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Legal person

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A legal person is a non-human entity that is recognized by law as having certain rights and responsibilities, similar to a natural person (that is, a human being). This status is typically granted to organizations like corporations, cooperatives, and sometimes even natural entities such as rivers. A legal person can own property, enter into contracts, and be held legally accountable for its actions. The concept of legal personhood has ancient roots and is employed in various legal systems around the world. It’s important to understand that legal personhood doesn’t imply the entity is a living being, but rather that it can participate in the legal system in ways similar to an individual. This is key for the entity’s ability to engage in legal agreements and to have legal protections. Legal personhood also plays a crucial role in international treaties, allowing entities to sign these agreements and modify their rights and obligations.

Legal person (Wikipedia)

At law, a legal person is any person or 'thing' (less ambiguously, any legal entity) that can do the things a human person is usually able to do in law – such as enter into contracts, sue and be sued, own property, and so on. The reason for the term "legal person" is that some legal persons are not people: companies and corporations are "persons" legally speaking (they can legally do most of the things an ordinary person can do), but they are not people in a literal sense (human beings).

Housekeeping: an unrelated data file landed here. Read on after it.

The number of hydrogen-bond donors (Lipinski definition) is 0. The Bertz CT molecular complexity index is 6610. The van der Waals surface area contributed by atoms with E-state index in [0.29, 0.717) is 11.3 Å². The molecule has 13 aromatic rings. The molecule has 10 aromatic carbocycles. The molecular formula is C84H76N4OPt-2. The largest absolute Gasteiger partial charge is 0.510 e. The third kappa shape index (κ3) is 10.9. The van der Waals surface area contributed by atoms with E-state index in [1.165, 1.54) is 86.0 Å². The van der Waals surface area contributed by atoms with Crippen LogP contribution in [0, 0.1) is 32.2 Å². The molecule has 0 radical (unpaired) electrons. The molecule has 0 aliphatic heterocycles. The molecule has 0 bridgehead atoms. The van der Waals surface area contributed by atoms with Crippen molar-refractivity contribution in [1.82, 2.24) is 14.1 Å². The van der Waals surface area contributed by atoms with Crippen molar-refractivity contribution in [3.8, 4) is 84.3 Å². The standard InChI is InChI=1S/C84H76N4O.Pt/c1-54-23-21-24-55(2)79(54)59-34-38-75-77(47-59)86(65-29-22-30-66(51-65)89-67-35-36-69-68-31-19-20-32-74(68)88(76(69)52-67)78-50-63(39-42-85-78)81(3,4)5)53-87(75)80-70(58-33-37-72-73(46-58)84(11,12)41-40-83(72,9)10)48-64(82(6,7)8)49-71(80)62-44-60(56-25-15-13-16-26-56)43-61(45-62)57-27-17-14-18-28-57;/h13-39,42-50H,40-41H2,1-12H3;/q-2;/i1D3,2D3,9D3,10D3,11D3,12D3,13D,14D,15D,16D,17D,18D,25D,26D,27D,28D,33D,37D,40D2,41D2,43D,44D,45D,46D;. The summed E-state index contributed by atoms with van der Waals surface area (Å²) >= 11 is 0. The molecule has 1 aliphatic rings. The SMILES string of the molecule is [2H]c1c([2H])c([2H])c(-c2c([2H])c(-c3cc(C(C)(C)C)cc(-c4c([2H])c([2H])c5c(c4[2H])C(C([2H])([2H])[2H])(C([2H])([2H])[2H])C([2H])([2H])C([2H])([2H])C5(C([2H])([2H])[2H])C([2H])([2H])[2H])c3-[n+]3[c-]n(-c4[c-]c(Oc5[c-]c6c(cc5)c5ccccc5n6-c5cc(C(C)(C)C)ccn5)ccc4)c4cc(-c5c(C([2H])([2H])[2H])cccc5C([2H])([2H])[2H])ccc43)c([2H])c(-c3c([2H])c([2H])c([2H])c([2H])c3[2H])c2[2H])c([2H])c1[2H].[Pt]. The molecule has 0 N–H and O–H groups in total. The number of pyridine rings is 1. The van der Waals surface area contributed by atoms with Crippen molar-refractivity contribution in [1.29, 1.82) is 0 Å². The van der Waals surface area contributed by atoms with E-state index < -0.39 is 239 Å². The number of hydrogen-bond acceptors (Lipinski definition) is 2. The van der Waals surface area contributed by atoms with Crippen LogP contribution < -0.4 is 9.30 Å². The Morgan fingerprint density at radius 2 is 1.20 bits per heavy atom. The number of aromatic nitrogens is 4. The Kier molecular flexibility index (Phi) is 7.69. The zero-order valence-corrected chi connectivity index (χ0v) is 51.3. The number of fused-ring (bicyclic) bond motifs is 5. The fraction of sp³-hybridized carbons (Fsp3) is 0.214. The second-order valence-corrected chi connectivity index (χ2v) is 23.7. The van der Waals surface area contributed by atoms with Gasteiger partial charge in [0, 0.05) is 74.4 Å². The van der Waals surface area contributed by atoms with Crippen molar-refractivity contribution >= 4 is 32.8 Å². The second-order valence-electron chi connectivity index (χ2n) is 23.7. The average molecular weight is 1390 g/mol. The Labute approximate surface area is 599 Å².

There are therefore two kinds of legal entities: human and non-human. In law, a human person is called a natural person (sometimes also a physical person), and a non-human person is called a juridical person (sometimes also a juridic, juristic, artificial, legal, or fictitious person, Latin: persona ficta).

Juridical persons are entities such as corporations, firms (in some jurisdictions), and many government agencies. They are treated in law as if they were persons.

While natural persons acquire legal personality "naturally", simply by being born, juridical persons must have legal personality conferred on them by some "unnatural", legal process, and it is for this reason that they are sometimes called "artificial" persons. In the most common case (incorporating a business), legal personality is usually acquired by registration with a government agency set up for the purpose. In other cases it may be by primary legislation: an example is the Charity Commission in the UK. The United Nations Sustainable Development Goal 16 advocates for the provision of legal identity for all, including birth registration by 2030 as part of the 2030 Agenda.

As legal personality is a prerequisite to legal capacity (the ability of any legal person to amend – i.e. enter into, transfer, etc. – rights and obligations), it is a prerequisite for an international organization to be able to sign international treaties in its own name.

The term "legal person" can be ambiguous because it is often used as a synonym of terms that refer only to non-human legal entities, specifically in contradistinction to "natural person".

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